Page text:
Glen Abbey Golf Club outside Toronto is sort of Canada's answer to the Stadium Course at TPC Sawgrass.
It is the home course and headquarters of the Royal Canadian Golf Association, just as Sawgrass, in Ponte Vedra Beach, Fla., is for the PGA Tour (okay, the RCGA is more comparable to the USGA than the PGA Tour, but the USGA does not have a home course, so I am stretching the comparison a bit).
And just as Sawgrass hosts the so called "fifth major," the Players Championship every year, Glen Abbey hosts the Canadian Open, also called the RBC Championship, every year. Well not quite every year, but a lot of the time (another sketchy comparison).
Also, for you golf architecture buffs out there, the Stadium Course at TPC Sawgrass was the first ever Tournament Players Club purpose built to host tournaments and serve as a natural stadium, with bleacher seating and view points on grassy banks above the fairways. Well, sort of the first. It is definitely the first TPC, which is simply a brand name. But Pete Dye, who designed Sawgrass, told me Jack Nicklaus beat him the punch here at Glen Abbey by putting the center of the facility on a plateau so spectators could overlook several holes at once, a sort of fan-friendly, pre-stadium design. I'll defer to Dye, since he knows more about golf course design than I do, but I just visited Glen Abbey, and frankly, I didn't see what he was talking about.
Don't miss the Royal Canadian Golf Association Museum
But I did see the RCGA Museum, which is the real reason to come out here.
They may not have a world famous hole, like the island 17th at TPC Sawgrass, but they have the Masters Trophy won by Mike Weir. Again, news to me. I know the Claret Jug and the Ryder Cup, the two most famous trophies in golf, and I know Lord Stanley's Cup, the most famous thing, living or dead, in Canada. But I so associate winning the Masters with donning the green jacket that it never even occurred to me that they also have a trophy. I guess they have to, because the folks at Augusta National are so famously vehement that the green jackets never leave the premises that they have to give Tiger and Jack and Mike something to take home at the end of four days. But Canadians are famously nice, like Midwesterners, and they, or at least Meggan Gardner, the RCGA Museum's sultry curator, must have won the old guys over with her charms, because they have Weir's green jacket here too, something I never thought would be allowed out of Georgia.
At Glen Abbey I was lucky enough to play in the pro-am at the Canadian Open, which was a blast, pairing up with PGA Tour pro Kevin Sutherland and Canadian music legend Tom Cochrane (former Red Rider front man with hits "Lunatic Fringe" and "Life is a Highway"), who sports a well deserved 2 handicap.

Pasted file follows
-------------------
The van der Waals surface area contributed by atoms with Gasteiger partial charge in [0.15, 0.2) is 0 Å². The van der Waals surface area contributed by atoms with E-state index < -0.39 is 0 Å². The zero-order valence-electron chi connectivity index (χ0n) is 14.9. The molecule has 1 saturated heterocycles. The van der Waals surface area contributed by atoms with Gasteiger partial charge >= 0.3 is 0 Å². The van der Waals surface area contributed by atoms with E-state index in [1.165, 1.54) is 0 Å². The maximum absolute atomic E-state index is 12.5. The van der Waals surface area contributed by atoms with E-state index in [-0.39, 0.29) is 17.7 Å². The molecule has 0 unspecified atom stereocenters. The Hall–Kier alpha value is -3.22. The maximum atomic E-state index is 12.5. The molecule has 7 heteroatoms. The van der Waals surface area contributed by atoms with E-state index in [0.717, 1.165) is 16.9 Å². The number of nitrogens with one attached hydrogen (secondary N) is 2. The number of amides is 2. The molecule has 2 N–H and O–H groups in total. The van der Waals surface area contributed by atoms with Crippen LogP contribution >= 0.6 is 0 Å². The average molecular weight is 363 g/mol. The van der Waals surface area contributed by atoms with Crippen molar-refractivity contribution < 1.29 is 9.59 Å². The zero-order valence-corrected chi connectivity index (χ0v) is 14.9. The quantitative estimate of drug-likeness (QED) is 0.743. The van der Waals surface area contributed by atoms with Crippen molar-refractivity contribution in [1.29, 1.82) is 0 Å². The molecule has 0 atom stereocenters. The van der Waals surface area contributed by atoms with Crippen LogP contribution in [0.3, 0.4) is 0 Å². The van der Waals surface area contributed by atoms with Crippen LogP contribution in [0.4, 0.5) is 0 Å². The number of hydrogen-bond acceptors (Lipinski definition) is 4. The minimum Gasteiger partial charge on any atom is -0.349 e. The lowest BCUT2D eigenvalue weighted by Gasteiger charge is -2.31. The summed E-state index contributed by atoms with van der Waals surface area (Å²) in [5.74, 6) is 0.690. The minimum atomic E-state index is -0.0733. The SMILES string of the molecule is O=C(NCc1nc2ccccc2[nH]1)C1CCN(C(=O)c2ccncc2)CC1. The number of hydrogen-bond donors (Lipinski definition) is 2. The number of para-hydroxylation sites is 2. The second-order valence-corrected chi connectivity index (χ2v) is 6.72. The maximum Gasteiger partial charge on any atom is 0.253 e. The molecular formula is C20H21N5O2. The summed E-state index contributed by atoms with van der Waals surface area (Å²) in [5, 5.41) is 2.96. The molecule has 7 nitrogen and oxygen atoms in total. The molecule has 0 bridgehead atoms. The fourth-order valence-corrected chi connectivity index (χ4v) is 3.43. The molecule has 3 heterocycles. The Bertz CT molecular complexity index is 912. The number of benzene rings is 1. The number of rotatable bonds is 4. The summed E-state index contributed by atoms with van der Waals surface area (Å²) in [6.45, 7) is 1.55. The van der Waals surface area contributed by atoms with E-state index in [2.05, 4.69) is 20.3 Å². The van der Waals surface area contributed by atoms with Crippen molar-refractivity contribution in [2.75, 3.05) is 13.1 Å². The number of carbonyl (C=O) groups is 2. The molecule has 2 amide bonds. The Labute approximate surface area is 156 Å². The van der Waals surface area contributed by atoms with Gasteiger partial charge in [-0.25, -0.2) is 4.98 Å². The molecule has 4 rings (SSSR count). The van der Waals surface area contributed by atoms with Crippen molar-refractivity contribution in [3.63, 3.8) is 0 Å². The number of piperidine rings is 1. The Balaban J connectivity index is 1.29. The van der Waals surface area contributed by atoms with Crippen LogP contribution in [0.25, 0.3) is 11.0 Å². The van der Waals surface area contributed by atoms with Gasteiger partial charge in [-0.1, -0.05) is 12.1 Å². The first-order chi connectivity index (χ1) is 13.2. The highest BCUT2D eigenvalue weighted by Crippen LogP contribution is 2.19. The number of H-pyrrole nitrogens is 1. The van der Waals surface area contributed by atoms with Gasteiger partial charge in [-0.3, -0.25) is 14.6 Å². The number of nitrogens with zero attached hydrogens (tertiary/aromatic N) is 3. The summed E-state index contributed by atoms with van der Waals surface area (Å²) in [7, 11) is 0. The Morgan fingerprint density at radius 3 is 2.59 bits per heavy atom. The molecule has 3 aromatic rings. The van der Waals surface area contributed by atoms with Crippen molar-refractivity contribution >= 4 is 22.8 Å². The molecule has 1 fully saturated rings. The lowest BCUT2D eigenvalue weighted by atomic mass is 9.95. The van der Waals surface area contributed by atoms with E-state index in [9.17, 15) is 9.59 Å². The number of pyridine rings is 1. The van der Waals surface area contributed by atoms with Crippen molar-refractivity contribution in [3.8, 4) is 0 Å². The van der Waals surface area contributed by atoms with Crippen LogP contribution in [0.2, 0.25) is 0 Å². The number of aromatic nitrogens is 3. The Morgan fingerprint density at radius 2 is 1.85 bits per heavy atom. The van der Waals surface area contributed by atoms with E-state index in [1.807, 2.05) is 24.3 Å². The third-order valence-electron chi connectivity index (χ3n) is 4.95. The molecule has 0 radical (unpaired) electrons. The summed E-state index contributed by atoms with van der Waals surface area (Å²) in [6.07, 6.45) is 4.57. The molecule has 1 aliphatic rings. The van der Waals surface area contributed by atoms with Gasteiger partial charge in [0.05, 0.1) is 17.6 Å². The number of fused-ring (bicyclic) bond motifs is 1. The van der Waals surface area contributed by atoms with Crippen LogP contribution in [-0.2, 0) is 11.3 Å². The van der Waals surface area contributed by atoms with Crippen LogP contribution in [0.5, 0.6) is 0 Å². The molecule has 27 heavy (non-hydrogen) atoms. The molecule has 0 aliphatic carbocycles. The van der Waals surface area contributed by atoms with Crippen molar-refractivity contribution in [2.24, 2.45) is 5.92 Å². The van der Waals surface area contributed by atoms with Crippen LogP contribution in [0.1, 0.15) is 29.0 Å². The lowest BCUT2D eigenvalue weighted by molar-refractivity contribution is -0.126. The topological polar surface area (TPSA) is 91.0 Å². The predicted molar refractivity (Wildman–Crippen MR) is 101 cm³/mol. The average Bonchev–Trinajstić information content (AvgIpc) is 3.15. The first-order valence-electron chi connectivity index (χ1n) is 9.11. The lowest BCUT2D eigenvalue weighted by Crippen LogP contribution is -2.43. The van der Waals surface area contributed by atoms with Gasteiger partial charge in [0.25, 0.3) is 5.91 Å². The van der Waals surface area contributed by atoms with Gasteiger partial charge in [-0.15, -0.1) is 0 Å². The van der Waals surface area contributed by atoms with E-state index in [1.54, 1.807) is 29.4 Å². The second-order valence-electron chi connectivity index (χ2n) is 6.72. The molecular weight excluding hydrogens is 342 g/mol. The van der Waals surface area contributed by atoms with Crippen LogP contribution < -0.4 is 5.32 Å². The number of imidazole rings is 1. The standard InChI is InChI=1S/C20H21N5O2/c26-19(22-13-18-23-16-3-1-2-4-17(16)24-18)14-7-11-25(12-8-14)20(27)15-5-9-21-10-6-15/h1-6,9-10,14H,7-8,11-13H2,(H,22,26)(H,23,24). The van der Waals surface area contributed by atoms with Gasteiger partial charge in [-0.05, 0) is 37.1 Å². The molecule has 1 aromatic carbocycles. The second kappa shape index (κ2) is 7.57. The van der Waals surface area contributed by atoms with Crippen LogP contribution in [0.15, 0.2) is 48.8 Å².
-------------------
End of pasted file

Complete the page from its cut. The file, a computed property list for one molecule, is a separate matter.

The Glen Abbey layout does not have either the drama of TPC Sawgrass, where 17 and 18 bring grown men to their knees, nor the year in, year out TV recognition, but it is perfectly pleasant. The golf course is high on the rota for those visiting Toronto, which happens to be a very cool, clean, safe and user friendly city, with lots of great restaurants (I ate at one hot establishment called Conviction, which as its name sort of suggests, employs only ex-cons -- really -- though it doesn't have the prison theme one might expect but rather serves fancy French and Italian cuisine).
I was shocked to find out to how big the city is, North America's fifth largest, after only N.Y., L.A., Chicago and Mexico City, because it feels like a small town you stroll through.
So anyway, if you go to Toronto to play golf, you would probably end up at Glen Abbey anyway, but the museum pushes it over the edge and takes the facility Beyond the Course. On site golf museums are something I have only seen at Valderrama, the town of St. Andrews, and less formally, in the hallways of Pinehurst, and at otherwise private places like the Royal & Ancient Clubhouse and Eastlake. The RCGA Museum costs about as much as one Titleist, $4 or $8 for a family, and that should be cheaper if the exchange rate ever goes back to normal.
I asked Meggan, over cocktails, of course, what visitors liked most about the place.
"Golfers and non-golfers are interested in why there are dimples on golf balls, how golf courses used to be groomed and designed, and of course, they want to see the major Canadian trophies," she said. "Not only do we celebrate great individuals who helped to grow golf in Canada through our Hall of Fame but the museum is a must see for any individual, adult or child, to learn about the rich history and traditions of golf in Canada.
"We are first and foremost a museum, trying to preserve Canadian heritage."
A mouthful, and not quite spontaneous, I had the feeling she's said that before (and for a total overdose of Canadian sports heritage, the Hockey Hall of Fame is in downtown Toronto).
Surprisingly, they also have stuff for Americans. The museum spans 10,000 square feet, and is divided into 18 exhibit areas (get it?), plus the Hall of Fame. It traces the history of golf, the history of golf in Canada, clubs, balls, golf course maintenance, pros and amateurs, men and women, and the last year in review. The Weir exhibition, Mementos of a Champion, is temporary and still going on right now, with all eight of his trophies, his President's Cup uniform, and of course, green jacket.
Perhaps the rarest item in the collection is the Olympic Trophy, from the very last time golf was an Olympic sport, 1904, conveniently won by the Canadians. This was another trophy that confused me: I thought in the Olympics they got medals, but maybe that's why they dropped golf.